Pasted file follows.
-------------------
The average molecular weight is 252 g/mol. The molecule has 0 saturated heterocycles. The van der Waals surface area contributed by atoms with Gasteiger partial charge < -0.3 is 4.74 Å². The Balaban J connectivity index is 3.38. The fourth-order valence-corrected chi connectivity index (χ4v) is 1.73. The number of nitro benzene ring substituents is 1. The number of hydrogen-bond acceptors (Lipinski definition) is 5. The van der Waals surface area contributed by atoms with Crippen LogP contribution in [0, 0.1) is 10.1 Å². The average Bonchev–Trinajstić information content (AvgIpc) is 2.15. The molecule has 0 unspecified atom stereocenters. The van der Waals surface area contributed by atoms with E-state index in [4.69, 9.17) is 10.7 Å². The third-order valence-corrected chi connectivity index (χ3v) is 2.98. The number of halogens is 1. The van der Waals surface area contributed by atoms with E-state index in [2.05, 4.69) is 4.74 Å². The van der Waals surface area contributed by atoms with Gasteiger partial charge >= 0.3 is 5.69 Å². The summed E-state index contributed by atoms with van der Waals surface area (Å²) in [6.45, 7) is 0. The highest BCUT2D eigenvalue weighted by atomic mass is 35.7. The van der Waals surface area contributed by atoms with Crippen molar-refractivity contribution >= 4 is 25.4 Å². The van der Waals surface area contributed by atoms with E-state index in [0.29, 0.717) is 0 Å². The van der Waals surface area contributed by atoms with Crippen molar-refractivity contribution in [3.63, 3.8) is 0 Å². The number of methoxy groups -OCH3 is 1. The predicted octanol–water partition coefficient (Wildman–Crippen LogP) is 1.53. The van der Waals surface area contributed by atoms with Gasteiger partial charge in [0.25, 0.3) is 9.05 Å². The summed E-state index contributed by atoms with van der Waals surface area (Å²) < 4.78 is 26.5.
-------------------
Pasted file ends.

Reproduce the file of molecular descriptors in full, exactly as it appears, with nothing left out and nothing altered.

The average molecular weight is 252 g/mol. The molecule has 0 saturated heterocycles. The van der Waals surface area contributed by atoms with Gasteiger partial charge < -0.3 is 4.74 Å². The Balaban J connectivity index is 3.38. The fourth-order valence-corrected chi connectivity index (χ4v) is 1.73. The number of nitro benzene ring substituents is 1. The number of hydrogen-bond acceptors (Lipinski definition) is 5. The van der Waals surface area contributed by atoms with Crippen LogP contribution in [0, 0.1) is 10.1 Å². The average Bonchev–Trinajstić information content (AvgIpc) is 2.15. The molecule has 0 unspecified atom stereocenters. The van der Waals surface area contributed by atoms with E-state index in [4.69, 9.17) is 10.7 Å². The third-order valence-corrected chi connectivity index (χ3v) is 2.98. The number of halogens is 1. The van der Waals surface area contributed by atoms with E-state index in [2.05, 4.69) is 4.74 Å². The van der Waals surface area contributed by atoms with Gasteiger partial charge >= 0.3 is 5.69 Å². The summed E-state index contributed by atoms with van der Waals surface area (Å²) in [6.45, 7) is 0. The highest BCUT2D eigenvalue weighted by atomic mass is 35.7. The van der Waals surface area contributed by atoms with Crippen molar-refractivity contribution >= 4 is 25.4 Å². The van der Waals surface area contributed by atoms with E-state index in [0.29, 0.717) is 0 Å². The van der Waals surface area contributed by atoms with Crippen molar-refractivity contribution in [3.63, 3.8) is 0 Å². The number of methoxy groups -OCH3 is 1. The predicted octanol–water partition coefficient (Wildman–Crippen LogP) is 1.53. The van der Waals surface area contributed by atoms with Gasteiger partial charge in [0.25, 0.3) is 9.05 Å². The summed E-state index contributed by atoms with van der Waals surface area (Å²) < 4.78 is 26.5.